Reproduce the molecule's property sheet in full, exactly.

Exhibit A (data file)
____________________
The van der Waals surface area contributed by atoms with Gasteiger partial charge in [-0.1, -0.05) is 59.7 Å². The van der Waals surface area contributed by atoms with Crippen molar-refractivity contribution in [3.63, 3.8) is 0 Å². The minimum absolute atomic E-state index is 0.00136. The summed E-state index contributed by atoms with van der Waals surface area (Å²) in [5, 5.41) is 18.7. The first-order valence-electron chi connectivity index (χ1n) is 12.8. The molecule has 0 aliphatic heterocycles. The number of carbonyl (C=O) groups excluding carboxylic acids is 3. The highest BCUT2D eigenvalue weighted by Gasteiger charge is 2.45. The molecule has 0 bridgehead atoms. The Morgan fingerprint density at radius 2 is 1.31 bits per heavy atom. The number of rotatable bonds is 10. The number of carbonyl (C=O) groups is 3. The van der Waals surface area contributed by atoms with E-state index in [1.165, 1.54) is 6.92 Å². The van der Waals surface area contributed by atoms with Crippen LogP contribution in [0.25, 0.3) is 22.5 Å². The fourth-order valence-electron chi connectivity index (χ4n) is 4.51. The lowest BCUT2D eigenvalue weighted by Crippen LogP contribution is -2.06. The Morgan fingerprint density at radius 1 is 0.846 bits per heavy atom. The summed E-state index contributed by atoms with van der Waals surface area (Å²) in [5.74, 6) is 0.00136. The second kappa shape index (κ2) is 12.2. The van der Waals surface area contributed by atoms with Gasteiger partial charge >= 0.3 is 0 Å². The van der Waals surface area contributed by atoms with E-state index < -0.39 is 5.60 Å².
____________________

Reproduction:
The van der Waals surface area contributed by atoms with Gasteiger partial charge in [-0.1, -0.05) is 59.7 Å². The van der Waals surface area contributed by atoms with Crippen molar-refractivity contribution in [3.63, 3.8) is 0 Å². The minimum absolute atomic E-state index is 0.00136. The summed E-state index contributed by atoms with van der Waals surface area (Å²) in [5, 5.41) is 18.7. The first-order valence-electron chi connectivity index (χ1n) is 12.8. The molecule has 0 aliphatic heterocycles. The number of carbonyl (C=O) groups excluding carboxylic acids is 3. The highest BCUT2D eigenvalue weighted by Gasteiger charge is 2.45. The molecule has 0 bridgehead atoms. The Morgan fingerprint density at radius 2 is 1.31 bits per heavy atom. The number of rotatable bonds is 10. The number of carbonyl (C=O) groups is 3. The van der Waals surface area contributed by atoms with E-state index in [1.165, 1.54) is 6.92 Å². The van der Waals surface area contributed by atoms with Crippen LogP contribution in [0.25, 0.3) is 22.5 Å². The fourth-order valence-electron chi connectivity index (χ4n) is 4.51. The lowest BCUT2D eigenvalue weighted by Crippen LogP contribution is -2.06. The Morgan fingerprint density at radius 1 is 0.846 bits per heavy atom. The summed E-state index contributed by atoms with van der Waals surface area (Å²) in [5.74, 6) is 0.00136. The second kappa shape index (κ2) is 12.2. The van der Waals surface area contributed by atoms with Gasteiger partial charge >= 0.3 is 0 Å². The van der Waals surface area contributed by atoms with E-state index < -0.39 is 5.60 Å².